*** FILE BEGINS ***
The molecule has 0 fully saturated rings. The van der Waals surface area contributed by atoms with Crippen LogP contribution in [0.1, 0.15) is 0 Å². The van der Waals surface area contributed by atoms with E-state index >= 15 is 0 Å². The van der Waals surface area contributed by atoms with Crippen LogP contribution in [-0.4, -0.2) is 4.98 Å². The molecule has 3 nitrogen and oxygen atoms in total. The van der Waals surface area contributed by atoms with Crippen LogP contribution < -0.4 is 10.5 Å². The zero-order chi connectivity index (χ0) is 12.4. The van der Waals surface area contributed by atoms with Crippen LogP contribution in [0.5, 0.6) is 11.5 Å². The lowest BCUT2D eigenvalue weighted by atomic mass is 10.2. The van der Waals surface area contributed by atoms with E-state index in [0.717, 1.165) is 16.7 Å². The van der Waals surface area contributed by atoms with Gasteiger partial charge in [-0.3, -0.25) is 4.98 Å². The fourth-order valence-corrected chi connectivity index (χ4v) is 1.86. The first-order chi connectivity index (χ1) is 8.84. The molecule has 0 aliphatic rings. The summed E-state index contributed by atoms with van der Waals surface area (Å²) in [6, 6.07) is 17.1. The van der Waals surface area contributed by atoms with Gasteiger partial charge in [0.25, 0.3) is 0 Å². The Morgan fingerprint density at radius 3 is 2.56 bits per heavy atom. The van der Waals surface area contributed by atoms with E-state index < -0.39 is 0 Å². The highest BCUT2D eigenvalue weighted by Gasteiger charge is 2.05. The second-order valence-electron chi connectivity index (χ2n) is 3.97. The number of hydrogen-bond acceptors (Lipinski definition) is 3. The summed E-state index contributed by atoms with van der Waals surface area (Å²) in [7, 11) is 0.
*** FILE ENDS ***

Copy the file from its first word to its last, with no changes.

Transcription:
The molecule has 0 fully saturated rings. The van der Waals surface area contributed by atoms with Crippen LogP contribution in [0.1, 0.15) is 0 Å². The van der Waals surface area contributed by atoms with E-state index >= 15 is 0 Å². The van der Waals surface area contributed by atoms with Crippen LogP contribution in [-0.4, -0.2) is 4.98 Å². The molecule has 3 nitrogen and oxygen atoms in total. The van der Waals surface area contributed by atoms with Crippen LogP contribution < -0.4 is 10.5 Å². The zero-order chi connectivity index (χ0) is 12.4. The van der Waals surface area contributed by atoms with Crippen LogP contribution in [0.5, 0.6) is 11.5 Å². The lowest BCUT2D eigenvalue weighted by atomic mass is 10.2. The van der Waals surface area contributed by atoms with E-state index in [0.717, 1.165) is 16.7 Å². The van der Waals surface area contributed by atoms with Gasteiger partial charge in [-0.3, -0.25) is 4.98 Å². The fourth-order valence-corrected chi connectivity index (χ4v) is 1.86. The first-order chi connectivity index (χ1) is 8.84. The molecule has 0 aliphatic rings. The summed E-state index contributed by atoms with van der Waals surface area (Å²) in [6, 6.07) is 17.1. The van der Waals surface area contributed by atoms with Gasteiger partial charge in [0.25, 0.3) is 0 Å². The Morgan fingerprint density at radius 3 is 2.56 bits per heavy atom. The van der Waals surface area contributed by atoms with E-state index < -0.39 is 0 Å². The highest BCUT2D eigenvalue weighted by Gasteiger charge is 2.05. The second-order valence-electron chi connectivity index (χ2n) is 3.97. The number of hydrogen-bond acceptors (Lipinski definition) is 3. The summed E-state index contributed by atoms with van der Waals surface area (Å²) in [7, 11) is 0.